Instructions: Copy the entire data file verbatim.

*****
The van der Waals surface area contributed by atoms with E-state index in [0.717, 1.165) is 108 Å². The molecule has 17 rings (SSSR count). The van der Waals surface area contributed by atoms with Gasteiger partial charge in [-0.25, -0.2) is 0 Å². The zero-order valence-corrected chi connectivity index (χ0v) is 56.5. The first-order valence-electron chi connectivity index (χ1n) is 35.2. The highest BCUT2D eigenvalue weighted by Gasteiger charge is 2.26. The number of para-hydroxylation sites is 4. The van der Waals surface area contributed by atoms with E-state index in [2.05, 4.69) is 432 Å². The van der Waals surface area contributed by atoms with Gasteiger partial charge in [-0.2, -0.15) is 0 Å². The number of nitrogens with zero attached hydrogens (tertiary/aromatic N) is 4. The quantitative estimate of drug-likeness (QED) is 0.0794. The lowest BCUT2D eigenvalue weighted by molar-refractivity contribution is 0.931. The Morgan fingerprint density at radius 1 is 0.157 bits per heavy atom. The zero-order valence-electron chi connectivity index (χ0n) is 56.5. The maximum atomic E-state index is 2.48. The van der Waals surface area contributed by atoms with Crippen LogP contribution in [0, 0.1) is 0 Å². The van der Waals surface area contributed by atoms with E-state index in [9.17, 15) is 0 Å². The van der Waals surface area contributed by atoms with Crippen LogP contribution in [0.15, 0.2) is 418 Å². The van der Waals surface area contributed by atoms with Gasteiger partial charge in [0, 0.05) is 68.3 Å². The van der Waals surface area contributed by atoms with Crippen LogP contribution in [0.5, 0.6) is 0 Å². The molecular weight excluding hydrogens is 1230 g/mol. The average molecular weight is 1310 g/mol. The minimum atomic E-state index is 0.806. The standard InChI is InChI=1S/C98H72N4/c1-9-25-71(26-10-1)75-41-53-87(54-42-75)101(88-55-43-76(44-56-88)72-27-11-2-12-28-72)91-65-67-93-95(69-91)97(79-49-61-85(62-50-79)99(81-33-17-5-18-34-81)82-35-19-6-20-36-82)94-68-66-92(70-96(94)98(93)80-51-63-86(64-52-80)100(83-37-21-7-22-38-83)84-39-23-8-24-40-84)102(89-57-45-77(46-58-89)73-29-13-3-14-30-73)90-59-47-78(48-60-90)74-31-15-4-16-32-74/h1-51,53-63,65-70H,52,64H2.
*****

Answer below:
The van der Waals surface area contributed by atoms with E-state index in [0.717, 1.165) is 108 Å². The molecule has 17 rings (SSSR count). The van der Waals surface area contributed by atoms with Gasteiger partial charge in [-0.25, -0.2) is 0 Å². The zero-order valence-corrected chi connectivity index (χ0v) is 56.5. The first-order valence-electron chi connectivity index (χ1n) is 35.2. The highest BCUT2D eigenvalue weighted by Gasteiger charge is 2.26. The number of para-hydroxylation sites is 4. The van der Waals surface area contributed by atoms with E-state index in [2.05, 4.69) is 432 Å². The van der Waals surface area contributed by atoms with Gasteiger partial charge in [-0.2, -0.15) is 0 Å². The number of nitrogens with zero attached hydrogens (tertiary/aromatic N) is 4. The quantitative estimate of drug-likeness (QED) is 0.0794. The lowest BCUT2D eigenvalue weighted by molar-refractivity contribution is 0.931. The Morgan fingerprint density at radius 1 is 0.157 bits per heavy atom. The zero-order valence-electron chi connectivity index (χ0n) is 56.5. The maximum atomic E-state index is 2.48. The van der Waals surface area contributed by atoms with Crippen LogP contribution in [0, 0.1) is 0 Å². The van der Waals surface area contributed by atoms with E-state index in [9.17, 15) is 0 Å². The van der Waals surface area contributed by atoms with Crippen LogP contribution in [0.15, 0.2) is 418 Å². The van der Waals surface area contributed by atoms with Gasteiger partial charge in [0, 0.05) is 68.3 Å². The van der Waals surface area contributed by atoms with Crippen LogP contribution in [0.5, 0.6) is 0 Å². The molecular weight excluding hydrogens is 1230 g/mol. The average molecular weight is 1310 g/mol. The minimum atomic E-state index is 0.806. The standard InChI is InChI=1S/C98H72N4/c1-9-25-71(26-10-1)75-41-53-87(54-42-75)101(88-55-43-76(44-56-88)72-27-11-2-12-28-72)91-65-67-93-95(69-91)97(79-49-61-85(62-50-79)99(81-33-17-5-18-34-81)82-35-19-6-20-36-82)94-68-66-92(70-96(94)98(93)80-51-63-86(64-52-80)100(83-37-21-7-22-38-83)84-39-23-8-24-40-84)102(89-57-45-77(46-58-89)73-29-13-3-14-30-73)90-59-47-78(48-60-90)74-31-15-4-16-32-74/h1-51,53-63,65-70H,52,64H2.